Letter: Reject the Yarmouth school budget proposal

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I urge the residents of Yarmouth to vote no on the proposed fiscal 2017 school budget that seeks a 5 percent increase. Simply put, the superintendent is seeking too great of an increase given this economic environment. It places too great a financial strain on our most vulnerable residents: those seniors on fixed limited incomes, who already have difficulty meeting expenses.

The Consumer Price Index over the last three years has, on average, increased only 1.1 percent. During the past two years, seniors have received no Social Security benefit increases. Added to that, Yarmouth recently implemented a $350 annual town sewer fee (on average), a new transfer station fee, and, the town is reassessing property valuations this spring that will undoubtedly increase property taxes for homeowners. All of these factors add up to one thing for seniors on fixed incomes: financial disaster.

The proposed 5 percent increase, on top of a 4 percent increase this year, is improper. Even Cape Elizabeth has proposed only a 3.2 percent school budget increase, and did so only after its town councilors rejected the superintendent’s proposed budget and had her reduce it by $181,000. Yarmouth’s Town Council should have made the same recommendation to our superintendent, but unfortunately, chose not to do so.

The proposed budget increase is simply too great for our senior citizens and I urge residents to reject it.

Ted Westerfield

  • Bruce Soule

    Control the expenses in any organization’s budget and you control your outcomes. The largest part of Yarmouth’s budget (68%) is school expenses. We cannot control revenue (state subsidies for schools, sewer user fees, transfer station fees, revaluation of property). We need to control costs.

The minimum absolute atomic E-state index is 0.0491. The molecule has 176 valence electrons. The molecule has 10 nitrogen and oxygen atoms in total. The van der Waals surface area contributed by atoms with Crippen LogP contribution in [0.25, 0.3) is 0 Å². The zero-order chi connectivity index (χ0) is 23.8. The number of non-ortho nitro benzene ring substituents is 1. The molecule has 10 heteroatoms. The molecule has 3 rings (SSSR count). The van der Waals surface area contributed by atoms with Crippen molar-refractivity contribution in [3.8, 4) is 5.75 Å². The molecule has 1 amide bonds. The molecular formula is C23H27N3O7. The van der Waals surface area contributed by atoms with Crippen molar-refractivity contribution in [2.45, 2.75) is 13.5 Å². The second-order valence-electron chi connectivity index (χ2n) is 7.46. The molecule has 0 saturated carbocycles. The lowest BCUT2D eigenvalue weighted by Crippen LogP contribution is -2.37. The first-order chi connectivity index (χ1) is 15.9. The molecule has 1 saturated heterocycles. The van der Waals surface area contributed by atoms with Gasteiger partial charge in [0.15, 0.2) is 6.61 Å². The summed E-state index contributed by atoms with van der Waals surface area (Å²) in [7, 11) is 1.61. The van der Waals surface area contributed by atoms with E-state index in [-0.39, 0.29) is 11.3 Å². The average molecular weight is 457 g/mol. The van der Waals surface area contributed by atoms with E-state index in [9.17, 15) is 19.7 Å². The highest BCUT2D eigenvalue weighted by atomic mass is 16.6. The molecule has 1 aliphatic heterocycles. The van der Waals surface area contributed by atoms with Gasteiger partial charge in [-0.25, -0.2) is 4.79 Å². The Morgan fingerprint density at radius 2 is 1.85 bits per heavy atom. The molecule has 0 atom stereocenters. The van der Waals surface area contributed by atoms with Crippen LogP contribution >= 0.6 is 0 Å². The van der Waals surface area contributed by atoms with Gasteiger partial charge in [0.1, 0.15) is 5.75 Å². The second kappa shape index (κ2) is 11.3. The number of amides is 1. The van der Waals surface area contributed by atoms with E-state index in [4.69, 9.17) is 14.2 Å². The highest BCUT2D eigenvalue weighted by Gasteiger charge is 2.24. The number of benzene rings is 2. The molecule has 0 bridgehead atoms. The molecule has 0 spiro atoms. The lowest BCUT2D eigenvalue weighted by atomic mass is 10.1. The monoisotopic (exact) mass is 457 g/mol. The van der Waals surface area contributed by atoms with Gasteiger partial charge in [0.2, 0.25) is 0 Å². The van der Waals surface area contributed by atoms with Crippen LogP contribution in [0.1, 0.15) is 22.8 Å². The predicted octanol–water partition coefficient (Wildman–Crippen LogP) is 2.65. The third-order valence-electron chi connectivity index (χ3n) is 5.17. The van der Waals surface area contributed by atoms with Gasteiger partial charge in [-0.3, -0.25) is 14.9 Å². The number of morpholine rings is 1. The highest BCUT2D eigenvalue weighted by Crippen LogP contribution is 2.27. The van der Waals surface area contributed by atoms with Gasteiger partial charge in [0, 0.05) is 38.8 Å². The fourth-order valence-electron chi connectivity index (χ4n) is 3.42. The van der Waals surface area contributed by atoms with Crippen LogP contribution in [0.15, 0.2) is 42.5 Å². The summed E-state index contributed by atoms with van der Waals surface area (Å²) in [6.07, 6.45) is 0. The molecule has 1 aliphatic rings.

Forget that the mill rate is projected to go down. Focus on the biggest expense side of the ledger, the school budget. Expenses put into this budget will be with us for years to come unless they are significantly controlled this year, and each year.

    I am not anti-education or anti-teacher. Education and teachers are extremely important to our country. I am for controlling the education budget. You cannot continually raise the bar of expenses and expect all taxpayers just to keep paying. If parents and families want more and more extras for their children (more programs, more teachers aides, more coaches and assistant coaches, more teams converted from clubs, more class trips), they can fund it privately.

    We have lived in this community for 40 years. Some will say that others partially paid for my children to be educated here. Yes, that’s true, and thank you. But our two sons were in the school system for a total of 16 years, and we have been paying taxes here for over 40 years. So we have been paying for other children for 24 years. That’s over $75,000 (school portion of the tax bill) that we have paid to educate other children.

    Two years ago the school budget increased by 3%. Last year the budget increased by 4%. This year it is proposed at 5%. Extrapolate those increases over the next 10 years and the school budget increase will be about 50%. Whose income or revenue has or will rise by 50% over 10 years?

    It has been proposed to reduce our Municipal budget by 0.55%. Where did the savings come from? Our roads budget is not what it should be. We are robbing Peter to pay Paul – robbing from our town budget to give to the schools, and doing it to balance or reduce the tax rate to make us look better. Our roads are behind the recommended 12 year paving and maintenance schedule. Why are we not maintaining the infrastructure that we’ve paid good money for? The budget is shifting expenditures from the operations budgets to future capital improvements programs that will require bonding (and obviously payment of interest).

    Enough is enough. The Town Council has one more opportunity to ask the School Committee to reduce their budget and to give them a goal. It was done two years ago (the School Committee didn’t meet the goal), and it can be done again. Index it to some combination of COLA, CPI and inflation.

    Bruce Soule